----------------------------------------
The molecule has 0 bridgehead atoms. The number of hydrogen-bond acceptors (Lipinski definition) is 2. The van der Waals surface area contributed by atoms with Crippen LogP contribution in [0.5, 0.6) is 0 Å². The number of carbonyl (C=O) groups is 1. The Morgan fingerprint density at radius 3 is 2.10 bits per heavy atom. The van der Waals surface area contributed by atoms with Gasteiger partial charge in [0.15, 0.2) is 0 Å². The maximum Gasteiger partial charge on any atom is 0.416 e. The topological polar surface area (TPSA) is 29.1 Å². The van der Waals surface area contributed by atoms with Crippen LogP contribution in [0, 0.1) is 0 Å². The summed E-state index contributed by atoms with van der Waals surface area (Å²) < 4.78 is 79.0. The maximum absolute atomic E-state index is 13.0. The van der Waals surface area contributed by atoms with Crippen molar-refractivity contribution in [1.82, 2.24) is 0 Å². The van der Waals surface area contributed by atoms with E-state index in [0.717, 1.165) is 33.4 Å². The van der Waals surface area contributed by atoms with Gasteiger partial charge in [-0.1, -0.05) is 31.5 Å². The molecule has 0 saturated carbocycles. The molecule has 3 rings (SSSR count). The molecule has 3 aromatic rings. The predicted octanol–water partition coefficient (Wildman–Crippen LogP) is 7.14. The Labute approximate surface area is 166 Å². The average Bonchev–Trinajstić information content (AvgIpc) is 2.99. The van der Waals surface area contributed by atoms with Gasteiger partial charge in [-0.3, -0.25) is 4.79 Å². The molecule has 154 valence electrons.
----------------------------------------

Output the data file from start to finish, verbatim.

The molecule has 0 bridgehead atoms. The number of hydrogen-bond acceptors (Lipinski definition) is 2. The van der Waals surface area contributed by atoms with Crippen LogP contribution in [0.5, 0.6) is 0 Å². The number of carbonyl (C=O) groups is 1. The Morgan fingerprint density at radius 3 is 2.10 bits per heavy atom. The van der Waals surface area contributed by atoms with Gasteiger partial charge in [0.15, 0.2) is 0 Å². The maximum Gasteiger partial charge on any atom is 0.416 e. The topological polar surface area (TPSA) is 29.1 Å². The van der Waals surface area contributed by atoms with Crippen LogP contribution in [0, 0.1) is 0 Å². The summed E-state index contributed by atoms with van der Waals surface area (Å²) < 4.78 is 79.0. The maximum absolute atomic E-state index is 13.0. The van der Waals surface area contributed by atoms with Crippen molar-refractivity contribution in [1.82, 2.24) is 0 Å². The van der Waals surface area contributed by atoms with E-state index in [0.717, 1.165) is 33.4 Å². The van der Waals surface area contributed by atoms with Gasteiger partial charge in [-0.1, -0.05) is 31.5 Å². The molecule has 0 saturated carbocycles. The molecule has 3 rings (SSSR count). The molecule has 3 aromatic rings. The predicted octanol–water partition coefficient (Wildman–Crippen LogP) is 7.14. The Labute approximate surface area is 166 Å². The average Bonchev–Trinajstić information content (AvgIpc) is 2.99. The van der Waals surface area contributed by atoms with Gasteiger partial charge in [-0.3, -0.25) is 4.79 Å². The molecule has 154 valence electrons.